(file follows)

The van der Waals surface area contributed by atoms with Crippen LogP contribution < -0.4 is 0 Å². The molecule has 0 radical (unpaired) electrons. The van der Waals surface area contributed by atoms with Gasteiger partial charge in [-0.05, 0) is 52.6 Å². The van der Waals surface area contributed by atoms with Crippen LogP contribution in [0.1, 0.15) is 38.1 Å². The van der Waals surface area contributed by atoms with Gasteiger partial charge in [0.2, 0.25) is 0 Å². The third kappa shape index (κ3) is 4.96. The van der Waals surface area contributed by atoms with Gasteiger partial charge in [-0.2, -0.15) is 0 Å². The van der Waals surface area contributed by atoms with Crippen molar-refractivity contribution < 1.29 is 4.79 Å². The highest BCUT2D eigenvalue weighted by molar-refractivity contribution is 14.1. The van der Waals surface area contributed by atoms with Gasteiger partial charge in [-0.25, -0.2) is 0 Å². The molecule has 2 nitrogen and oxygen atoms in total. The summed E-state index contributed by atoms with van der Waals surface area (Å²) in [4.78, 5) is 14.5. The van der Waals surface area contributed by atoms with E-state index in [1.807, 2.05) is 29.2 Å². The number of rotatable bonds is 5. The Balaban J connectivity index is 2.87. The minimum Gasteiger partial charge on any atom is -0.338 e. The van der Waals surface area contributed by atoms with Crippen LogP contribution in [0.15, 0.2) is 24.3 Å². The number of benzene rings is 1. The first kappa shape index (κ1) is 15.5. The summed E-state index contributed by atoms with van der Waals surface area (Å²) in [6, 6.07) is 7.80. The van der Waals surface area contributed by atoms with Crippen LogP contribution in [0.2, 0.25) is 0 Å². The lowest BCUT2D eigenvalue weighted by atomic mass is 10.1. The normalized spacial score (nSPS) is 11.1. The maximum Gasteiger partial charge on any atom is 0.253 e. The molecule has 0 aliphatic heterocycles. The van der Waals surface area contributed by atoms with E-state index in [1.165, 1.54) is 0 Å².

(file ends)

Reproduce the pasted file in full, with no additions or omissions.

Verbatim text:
The van der Waals surface area contributed by atoms with Crippen LogP contribution < -0.4 is 0 Å². The molecule has 0 radical (unpaired) electrons. The van der Waals surface area contributed by atoms with Gasteiger partial charge in [-0.05, 0) is 52.6 Å². The van der Waals surface area contributed by atoms with Crippen LogP contribution in [0.1, 0.15) is 38.1 Å². The van der Waals surface area contributed by atoms with Gasteiger partial charge in [0.2, 0.25) is 0 Å². The third kappa shape index (κ3) is 4.96. The van der Waals surface area contributed by atoms with Gasteiger partial charge in [-0.2, -0.15) is 0 Å². The van der Waals surface area contributed by atoms with Crippen molar-refractivity contribution < 1.29 is 4.79 Å². The highest BCUT2D eigenvalue weighted by molar-refractivity contribution is 14.1. The van der Waals surface area contributed by atoms with Gasteiger partial charge in [-0.25, -0.2) is 0 Å². The molecule has 2 nitrogen and oxygen atoms in total. The summed E-state index contributed by atoms with van der Waals surface area (Å²) in [4.78, 5) is 14.5. The van der Waals surface area contributed by atoms with E-state index in [1.807, 2.05) is 29.2 Å². The number of rotatable bonds is 5. The Balaban J connectivity index is 2.87. The minimum Gasteiger partial charge on any atom is -0.338 e. The van der Waals surface area contributed by atoms with Crippen LogP contribution in [0.15, 0.2) is 24.3 Å². The number of benzene rings is 1. The first kappa shape index (κ1) is 15.5. The summed E-state index contributed by atoms with van der Waals surface area (Å²) in [6, 6.07) is 7.80. The van der Waals surface area contributed by atoms with Crippen LogP contribution in [0.2, 0.25) is 0 Å². The lowest BCUT2D eigenvalue weighted by atomic mass is 10.1. The normalized spacial score (nSPS) is 11.1. The maximum Gasteiger partial charge on any atom is 0.253 e. The molecule has 0 aliphatic heterocycles. The van der Waals surface area contributed by atoms with E-state index in [1.165, 1.54) is 0 Å².